TWO NAVIES COLLIDE
The plucky English navy humbles an ‘invincible’ Spanish fleet, as shown in a 16th-century painting. But when it comes to the events of 1588, all is not what it seems.
In a world where thousands of opinions are competing for our attention, we like to think of history books speaking with one clear voice to tell us the definitive truth about the past. But it’s not like that at all. In the latest series of History’s Biggest Fibs, airing on BBC Four this month, we explore some of the past’s best-known stories to see just how they have been spun over the centuries.
One of the stopping-off points in the usual story of England’s journey towards becoming a global superpower with a world-class navy is the so-called defeat of the ‘invincible’ Spanish Armada in 1588.
The quotation marks are used advisedly, for all is not as it seems.
The schoolgirl version of the story is that Philip II of Spain, deadly foe of Elizabeth I of England, sent his huge Armada of ships to invade England and return it to the Catholic faith, only to be defeated by the plucky little English navy, whose courageous captains included Sir Francis Drake.
Drake’s celebrated against-the-odds victory is often depicted as the moment that England took on Europe and won. For example, here’s Winston Churchill during the Battle of Britain: “We must regard the next week or so as a very important period in our history. It ranks with the days when the Spanish Armada was approaching the Channel, and Drake was finishing his game of bowls…”
Yet that game of bowls is problematic. You probably have the idea that it was while Drake was enjoying a game on the greens of Plymouth Hoe that the Spanish Armada was first sighted on the horizon. The usual story has Sir Francis turning to Lord Effingham, commander of the English fleet, and saying that there was no need to hurry, there would be plenty of time to finish the game, and to thrash the Spaniards too. It’s deep in our national psyche as a moment of coolness in the face of fire; of the stiff upper lip.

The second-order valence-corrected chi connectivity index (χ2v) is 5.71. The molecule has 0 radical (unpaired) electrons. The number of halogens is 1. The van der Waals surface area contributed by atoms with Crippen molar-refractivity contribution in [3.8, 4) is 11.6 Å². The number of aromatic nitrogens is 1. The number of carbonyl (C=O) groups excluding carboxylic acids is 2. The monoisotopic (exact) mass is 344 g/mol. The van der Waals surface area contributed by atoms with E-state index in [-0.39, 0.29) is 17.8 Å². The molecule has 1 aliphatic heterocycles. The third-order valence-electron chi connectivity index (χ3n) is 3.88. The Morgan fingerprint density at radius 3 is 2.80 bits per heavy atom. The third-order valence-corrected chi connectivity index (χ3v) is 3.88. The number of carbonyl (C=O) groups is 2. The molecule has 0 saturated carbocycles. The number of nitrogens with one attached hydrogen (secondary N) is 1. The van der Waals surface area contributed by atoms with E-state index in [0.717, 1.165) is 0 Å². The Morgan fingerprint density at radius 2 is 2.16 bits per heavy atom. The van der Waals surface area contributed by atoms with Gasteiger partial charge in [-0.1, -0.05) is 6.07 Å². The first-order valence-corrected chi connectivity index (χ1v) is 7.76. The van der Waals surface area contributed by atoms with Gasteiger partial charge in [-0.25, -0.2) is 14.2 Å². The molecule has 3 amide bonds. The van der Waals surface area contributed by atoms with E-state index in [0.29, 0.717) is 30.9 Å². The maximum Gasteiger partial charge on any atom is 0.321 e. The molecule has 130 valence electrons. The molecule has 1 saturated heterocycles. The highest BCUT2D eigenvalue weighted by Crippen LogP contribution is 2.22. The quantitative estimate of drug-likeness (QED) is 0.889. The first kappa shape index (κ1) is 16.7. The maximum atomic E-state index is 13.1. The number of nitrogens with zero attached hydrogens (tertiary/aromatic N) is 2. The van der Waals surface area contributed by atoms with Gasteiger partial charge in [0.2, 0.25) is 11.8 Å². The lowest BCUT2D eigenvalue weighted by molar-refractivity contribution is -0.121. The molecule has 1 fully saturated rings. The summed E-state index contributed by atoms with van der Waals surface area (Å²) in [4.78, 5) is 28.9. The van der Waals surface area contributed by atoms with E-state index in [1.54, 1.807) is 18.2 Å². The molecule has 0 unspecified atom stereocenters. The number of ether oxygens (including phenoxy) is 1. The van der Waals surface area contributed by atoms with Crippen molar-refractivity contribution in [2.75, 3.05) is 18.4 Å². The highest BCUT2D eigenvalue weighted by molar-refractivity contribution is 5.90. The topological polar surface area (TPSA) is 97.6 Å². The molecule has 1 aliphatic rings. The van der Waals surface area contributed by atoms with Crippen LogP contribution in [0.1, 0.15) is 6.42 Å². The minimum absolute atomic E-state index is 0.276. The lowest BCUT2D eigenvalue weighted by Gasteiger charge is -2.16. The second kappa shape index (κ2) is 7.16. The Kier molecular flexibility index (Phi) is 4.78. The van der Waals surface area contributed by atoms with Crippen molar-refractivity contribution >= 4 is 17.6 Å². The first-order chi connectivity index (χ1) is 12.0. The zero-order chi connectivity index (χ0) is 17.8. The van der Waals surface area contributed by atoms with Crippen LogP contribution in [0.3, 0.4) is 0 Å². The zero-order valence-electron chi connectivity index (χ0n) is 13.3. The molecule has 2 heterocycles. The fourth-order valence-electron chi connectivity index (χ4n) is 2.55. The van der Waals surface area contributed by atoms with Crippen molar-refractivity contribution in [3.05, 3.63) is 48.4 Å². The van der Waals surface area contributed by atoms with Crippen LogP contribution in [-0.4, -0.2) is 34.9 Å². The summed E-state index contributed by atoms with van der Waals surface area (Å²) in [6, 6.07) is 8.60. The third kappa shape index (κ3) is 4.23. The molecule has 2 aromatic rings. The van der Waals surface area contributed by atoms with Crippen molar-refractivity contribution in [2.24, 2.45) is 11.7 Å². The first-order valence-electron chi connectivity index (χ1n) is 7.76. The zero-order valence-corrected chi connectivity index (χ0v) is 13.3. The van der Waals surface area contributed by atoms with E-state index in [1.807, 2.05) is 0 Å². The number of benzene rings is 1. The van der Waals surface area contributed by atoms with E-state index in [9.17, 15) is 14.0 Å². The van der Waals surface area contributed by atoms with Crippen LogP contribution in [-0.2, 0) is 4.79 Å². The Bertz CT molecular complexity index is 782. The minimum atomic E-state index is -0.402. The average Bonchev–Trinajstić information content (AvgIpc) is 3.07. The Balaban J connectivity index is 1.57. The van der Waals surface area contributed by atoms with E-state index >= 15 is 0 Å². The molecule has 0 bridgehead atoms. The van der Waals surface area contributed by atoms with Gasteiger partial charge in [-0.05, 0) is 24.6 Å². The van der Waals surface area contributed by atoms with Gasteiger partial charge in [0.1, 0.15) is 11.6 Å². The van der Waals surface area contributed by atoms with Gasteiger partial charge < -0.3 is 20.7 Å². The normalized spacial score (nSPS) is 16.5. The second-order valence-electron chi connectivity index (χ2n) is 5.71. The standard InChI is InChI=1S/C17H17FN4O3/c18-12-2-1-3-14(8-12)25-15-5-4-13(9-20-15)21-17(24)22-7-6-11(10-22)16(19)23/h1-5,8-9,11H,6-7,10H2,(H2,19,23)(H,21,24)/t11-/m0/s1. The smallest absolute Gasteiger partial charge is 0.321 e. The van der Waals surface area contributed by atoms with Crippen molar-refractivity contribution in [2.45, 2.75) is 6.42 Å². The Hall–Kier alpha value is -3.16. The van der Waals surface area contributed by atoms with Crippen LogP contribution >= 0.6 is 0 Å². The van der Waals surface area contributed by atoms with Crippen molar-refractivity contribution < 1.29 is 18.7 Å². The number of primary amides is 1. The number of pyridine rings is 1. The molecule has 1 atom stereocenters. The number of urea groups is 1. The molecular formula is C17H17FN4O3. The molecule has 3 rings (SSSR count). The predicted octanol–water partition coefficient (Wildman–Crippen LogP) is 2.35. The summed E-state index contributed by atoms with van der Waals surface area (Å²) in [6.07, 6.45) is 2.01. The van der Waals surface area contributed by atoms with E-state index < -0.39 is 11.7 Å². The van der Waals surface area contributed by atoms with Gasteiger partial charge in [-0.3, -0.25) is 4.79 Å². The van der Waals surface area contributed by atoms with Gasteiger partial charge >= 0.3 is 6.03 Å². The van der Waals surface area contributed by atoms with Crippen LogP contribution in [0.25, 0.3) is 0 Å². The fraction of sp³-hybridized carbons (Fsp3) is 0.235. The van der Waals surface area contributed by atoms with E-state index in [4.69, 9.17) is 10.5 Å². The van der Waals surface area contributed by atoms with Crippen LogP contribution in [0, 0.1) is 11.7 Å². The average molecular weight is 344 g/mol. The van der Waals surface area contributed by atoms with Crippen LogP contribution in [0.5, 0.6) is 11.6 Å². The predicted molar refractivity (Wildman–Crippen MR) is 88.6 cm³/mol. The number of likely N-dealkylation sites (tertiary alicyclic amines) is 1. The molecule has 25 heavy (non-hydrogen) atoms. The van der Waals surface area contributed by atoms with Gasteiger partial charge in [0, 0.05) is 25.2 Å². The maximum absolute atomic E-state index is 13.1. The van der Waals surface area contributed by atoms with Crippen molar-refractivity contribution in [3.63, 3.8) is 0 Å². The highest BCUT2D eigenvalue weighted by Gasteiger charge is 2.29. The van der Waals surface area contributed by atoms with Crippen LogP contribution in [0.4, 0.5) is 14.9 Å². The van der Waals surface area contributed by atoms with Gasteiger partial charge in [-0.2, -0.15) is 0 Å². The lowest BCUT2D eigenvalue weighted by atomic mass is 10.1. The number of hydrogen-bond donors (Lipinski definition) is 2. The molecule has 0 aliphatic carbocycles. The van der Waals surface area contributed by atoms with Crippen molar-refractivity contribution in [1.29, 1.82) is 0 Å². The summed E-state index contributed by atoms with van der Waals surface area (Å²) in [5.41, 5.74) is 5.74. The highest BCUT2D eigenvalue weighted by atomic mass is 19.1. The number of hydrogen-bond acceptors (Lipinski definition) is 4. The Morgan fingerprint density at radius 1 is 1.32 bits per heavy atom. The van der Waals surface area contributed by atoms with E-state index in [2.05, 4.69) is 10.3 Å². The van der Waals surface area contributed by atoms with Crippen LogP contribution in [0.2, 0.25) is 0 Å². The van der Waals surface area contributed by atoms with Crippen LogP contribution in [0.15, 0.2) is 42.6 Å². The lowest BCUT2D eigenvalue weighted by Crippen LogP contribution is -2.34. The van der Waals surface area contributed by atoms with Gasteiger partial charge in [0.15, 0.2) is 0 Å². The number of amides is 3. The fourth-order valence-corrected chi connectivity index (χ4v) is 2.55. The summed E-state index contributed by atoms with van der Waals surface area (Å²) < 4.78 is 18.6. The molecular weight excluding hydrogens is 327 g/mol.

Disappointingly, though, none of the early accounts of the Armada mention anyone playing bowls at all. It was a number of years after the event that one account finally describes sailors in Plymouth in July 1588 “dancing, bowling and making merry” on the shore as the Armada appeared. But it was an irresistibly juicy detail. In the1730s, a biography of Sir Walter Ralegh tells us that Drake was determined to finish his game – and from then on it became ‘history’.
Another strand of the traditional story of the Armada concentrates on the psychodrama between two bitter and personal enemies: Philip II of Spain and Queen Elizabeth I, locked in an existential struggle between their differing religious beliefs.
In 1588, Philip was 61, a devout Catholic and king of the biggest empire in the world, reaching from South America to the Philippines. Elizabeth I was in her 50s, still unmarried, still childless, and ruling over a Protestant England in which Catholic plots were a constant threat.
But in 1554, 34 years earlier, Philip had set sail from the northern Spanish port of Corunna in order to become part of the Tudor royal family. We often forget that before he was king of Spain, Philip II – the great villain in the Armada story – spent four years as king of England, due to his marriage to Mary, Elizabeth’s older half-sister.
Mary was desperate to secure England’s future as a Catholic country, and dreaded the thought that she might die childless and leave the Protestant Eliza-beth to take the throne. But Philip felt differently. The alternative to Elizabeth, in the event of his and Mary’s marriage producing no children, was Mary, Queen of Scots. She was Catholic,
which was a plus, but – due to her ancestry and powerful ties to the French court – she would have taken England firmly into the orbit of Philip’s French enemies, which was intolerable.
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May - June 2020